Even in the early days sleeping comfort was of concern to the Indians. They had the corn shuck mattress (bottom layer over a rope base, equivalent to bed springs of today), a moss mattress and a feather mattress which alternated depending on the season. In summer the cooler moss mattress was uppermost; in winter the heat-holding feather mattress was on the top. Quilts of cotton batting were made but in some rare cases comforters made of feathers were known.
The furniture was simple and serviceable. A table, benches and a few chairs, in addition to bedding, was all that was needed and easily made at home.
Clothing was homemade for all the family. Utility baskets and hats were woven from new palmetto fronds, and is becoming a lost art. Blow guns were made and used for hunting and were still being made as late as the 1940's. David Billiot was one of the last men who made blow guns.
There were no early schools for these Indians. David Billiot carried on a campaign with the Bureau of Indian Affairs in Washington, D.C. for schooling for Indian children. And eventually he and others were successful and the "Settlement School" had its beginning.
Once the "Settlement School" for Indian children was opened below Golden Meadow, it only went through the sixth grade. This was the only Indian school ever in Lafourche Parish. Many people living today, born in the 1930's, went to that school beginning in 1940, finishing at ages as young as 11 and 12 years old. Some had to drop out before then because they had to go to work to help their family, shrimp trawling and trapping. Only those children born since the late 1950's and early 1960's have attended the integrated public schools in Lafourche Parish.
Jack Billiot (still living) threatened to sue the Lafourche Parish School Board, through his attorney Wollen Falgout, to have Indian children permitted to go to public school in Golden Meadow. The "separate but equal" law did not include Indian children, it only recognized two races, Negro and White, but even the public "Negro" schools did not begin until after the Civil War and did not go above the Junior High level, at the most. There are many "donations" of land in the court house in Thibodaux, where land was to be used for a school for white children only. If not used for that purpose, ownership would revert to the donor.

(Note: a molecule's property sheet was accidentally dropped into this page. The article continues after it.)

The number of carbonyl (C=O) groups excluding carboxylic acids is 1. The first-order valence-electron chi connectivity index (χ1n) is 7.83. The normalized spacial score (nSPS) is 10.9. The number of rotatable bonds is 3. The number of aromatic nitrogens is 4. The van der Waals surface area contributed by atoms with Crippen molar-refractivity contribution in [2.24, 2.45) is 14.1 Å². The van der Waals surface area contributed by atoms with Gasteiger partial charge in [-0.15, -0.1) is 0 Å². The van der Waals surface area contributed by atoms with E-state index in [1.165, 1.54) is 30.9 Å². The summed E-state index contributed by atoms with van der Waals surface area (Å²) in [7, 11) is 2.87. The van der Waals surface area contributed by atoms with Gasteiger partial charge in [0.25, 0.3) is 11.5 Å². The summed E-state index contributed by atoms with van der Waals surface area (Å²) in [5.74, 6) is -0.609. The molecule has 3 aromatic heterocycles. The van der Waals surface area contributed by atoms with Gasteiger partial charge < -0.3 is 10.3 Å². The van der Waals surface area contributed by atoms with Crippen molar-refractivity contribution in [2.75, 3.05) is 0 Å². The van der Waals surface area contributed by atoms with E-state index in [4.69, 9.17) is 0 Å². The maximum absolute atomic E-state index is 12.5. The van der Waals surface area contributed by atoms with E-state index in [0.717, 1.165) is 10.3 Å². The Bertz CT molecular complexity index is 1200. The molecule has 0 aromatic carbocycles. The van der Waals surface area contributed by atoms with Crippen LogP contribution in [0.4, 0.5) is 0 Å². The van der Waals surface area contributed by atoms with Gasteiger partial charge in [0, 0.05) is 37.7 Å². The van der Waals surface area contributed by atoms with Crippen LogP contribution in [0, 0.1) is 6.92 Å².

Dugouts were made as late as the 1940's and still in common use in the 1950's. They were made by cutting down cypress trees, then laying them on the ground to dry for a season. In this modern time, it was possible to use iron tools to fashion them. Today the dugout has been replaced by the lighter, and more easily made, pirogues and are still used to travel through the marshes and on bayous by Indian hunters and fishermen.
Discrimination and "Sabines"
It is unknown just when or why the term "Sabine" came into use as an insult to the Indians. It indicated a worthless person of mixed racial heritage - like "half-breed" was used with contempt in other states and times. Possibly this was during the early days of the oil boom. But the term was commonly used well into the end of the twentieth century. Indians could not go into dance halls, restaurants, barber shops or any other public place, other than to work - if they could get such jobs. Their surname and place of residence served to identify and isolate them.
Once Indians were allowed to vote, however, candidates for public office courted them for their votes, making promises, but once in office, promptly get a case of amnesia - forgetting the promises of representation to the Indians. This is even true today. From the local level to the national level, nothing has been done to alleviate the low social and economic status of these Indians.
During WW II many Indians from Bayou Lafourche went to the west bank of Jefferson Parish and the general New Orleans area, where they found employment and non-segregated schooling for their children, and their descendants have remained there. To escape the stigma, some parents never told their children they were Indian. Some of these children and grandchildren, learning of the discrimination and hard times and their true ancestry, are now coming back to the bayou country to assist in the quest for federal recognition, which is long overdue. Many are shocked to see the poverty that still exists and sub-standard living conditions of most of the elders.